- Associated Press - Sunday, December 27, 2015

KALAMA, Wash. (AP) - Gary Ripp says he should be dead.

A rain-saturated slope gave way the night of Dec. 8, causing a mudslide that slammed into a backhoe that Ripp, a county road crew operator, was running along Kalama River Road.

The mudslide, which a co-worker later said “sounded like a freight train and a jet taking off at the same time,” overturned the 20-ton machine. It cartwheeled down a road embankment before coming to a stop in a residential yard along the Kalama River, about 80 feet from where it first had been swamped.

“I remember saying to myself, ‘This is it. Oh s - -!’ This is going to hurt bad. … This is the one,” Ripp, 55, recalled. “But I didn’t have a bruise. Usually with this type of thing you don’t get to go home to talk about it.”

Ripp’s survival was the first of a series of triple miracles that occurred in a two-hour span of terror that Tuesday night.



The storm that caused widespread flooding in the Lower Columbia River region was reaching full intensity. Slides were gashing hills in many places, and they were occurring every few hundred feet along lower Kalama River Road, a narrow county road that snakes up a steep-sided canyon that channels the Kalama River.

It was pitch black, and the pounding rain and rumbling slides were deafening.

“You could hear (the slides), but you couldn’t see them. You had an impending sense of danger that something was going to come down and squish you,” recalled Cowlitz County sheriff’s deputy Danny O’Neill, one of the actors in the drama that unfolded in the 700 block of Kalama River Road that night.

About 7:30 p.m., county road crew employees, including Ripp and county road department truck driver Mark LaFave, were clearing slides along a portion of the road just upstream of the Modrow Road Bridge. A homeowner at 725 Kalama River Road, Ron Crevling, asked Ripp if he would place some boulders across his driveway to divert a stream flowing over the road toward his house due to a plugged county culvert.

While Ripp was obliging Crevling, LaFave was parked in a pickup about 50 feet away. Suddenly, he heard a slide roaring out of the steep ravine carved into the slope right above them. He radioed a message that Ripp heard inside the cab of his backhoe. Instantly, Ripp, a 25-year county operator, rotated the boom of his machine to face into the slide. Otherwise the cascade of mud, boulders and trees would have struck the cab broadside and smashed directly into him through the open door. “I was right in the throat of that slide,” he said.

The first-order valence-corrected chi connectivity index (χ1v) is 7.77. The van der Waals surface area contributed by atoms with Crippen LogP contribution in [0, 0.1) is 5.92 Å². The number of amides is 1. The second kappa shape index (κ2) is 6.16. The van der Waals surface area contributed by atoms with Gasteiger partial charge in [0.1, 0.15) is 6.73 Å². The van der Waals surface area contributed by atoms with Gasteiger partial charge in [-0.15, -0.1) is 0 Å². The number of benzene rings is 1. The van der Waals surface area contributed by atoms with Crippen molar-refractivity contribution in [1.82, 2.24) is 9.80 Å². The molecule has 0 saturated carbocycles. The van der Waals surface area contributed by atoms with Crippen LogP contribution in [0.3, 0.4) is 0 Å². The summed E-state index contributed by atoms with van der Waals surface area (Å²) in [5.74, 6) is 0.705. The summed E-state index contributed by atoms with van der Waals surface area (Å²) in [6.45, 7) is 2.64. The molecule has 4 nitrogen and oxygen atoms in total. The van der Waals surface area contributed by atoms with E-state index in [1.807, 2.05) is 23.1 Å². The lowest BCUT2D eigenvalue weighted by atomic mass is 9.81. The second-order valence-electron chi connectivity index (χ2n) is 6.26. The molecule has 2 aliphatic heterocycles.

LaFave, who couldn’t see much in the darkness, saw the lights on the boom of the backhoe swing upward, arch over the roadway and disappear over the road embankment. It had been flipped over and flung down the slope onto Crevling’s property.

“It was unbelievable,” LaFave said.

He immediately radioed for help, but wondered if there was any point to it.

“I thought there was no way he survives,” LaFave said of Ripp. “Crap was still coming down off the hill. … I did not believe the outcome was going to be anything but tragic.”

He looked down on Crevling’s parcel. The mud had smashed the shop/garage and shoved it riverward. It filled his swimming pool, engulfed a log truck to the top of its wheels and battered the house. The cab of Ripp’s yellow county backhoe was smashed and the machine was lying in the mud on its side. Its shovel was bent like a badly broken nose.

Then, LaFave saw the reflector buttons on Ripp’s safety vest, and Ripp gave him a thumb’s up sign.

He’d pulled himself through a broken window of the cab. When he first jumped off the machine, he sank in mud up to his waist. He hoisted himself onto the backhoe’s rubber wheel and leaped onto a log, landing chest-first. From there, he walked on the log and eventually back out to the road to meet LaFave.

“If it hadn’t been for Mark, I wouldn’t have swung the cab around in time,” Ripp said of the maneuver he credits with saving his life.

Their night was far from over, though.

More landslides

Cowlitz County sheriff’s deputies Danny O’Neill and Landen Jones had been in the area controlling traffic and dodging slides themselves. At one point, O’Neill and his patrol car were trapped between two slides.

Boulders up to seven feet wide sluiced past them. Water cascading off the hillslopes formed waterfalls that spouted out as far as the road’s centerline, O’Neill said.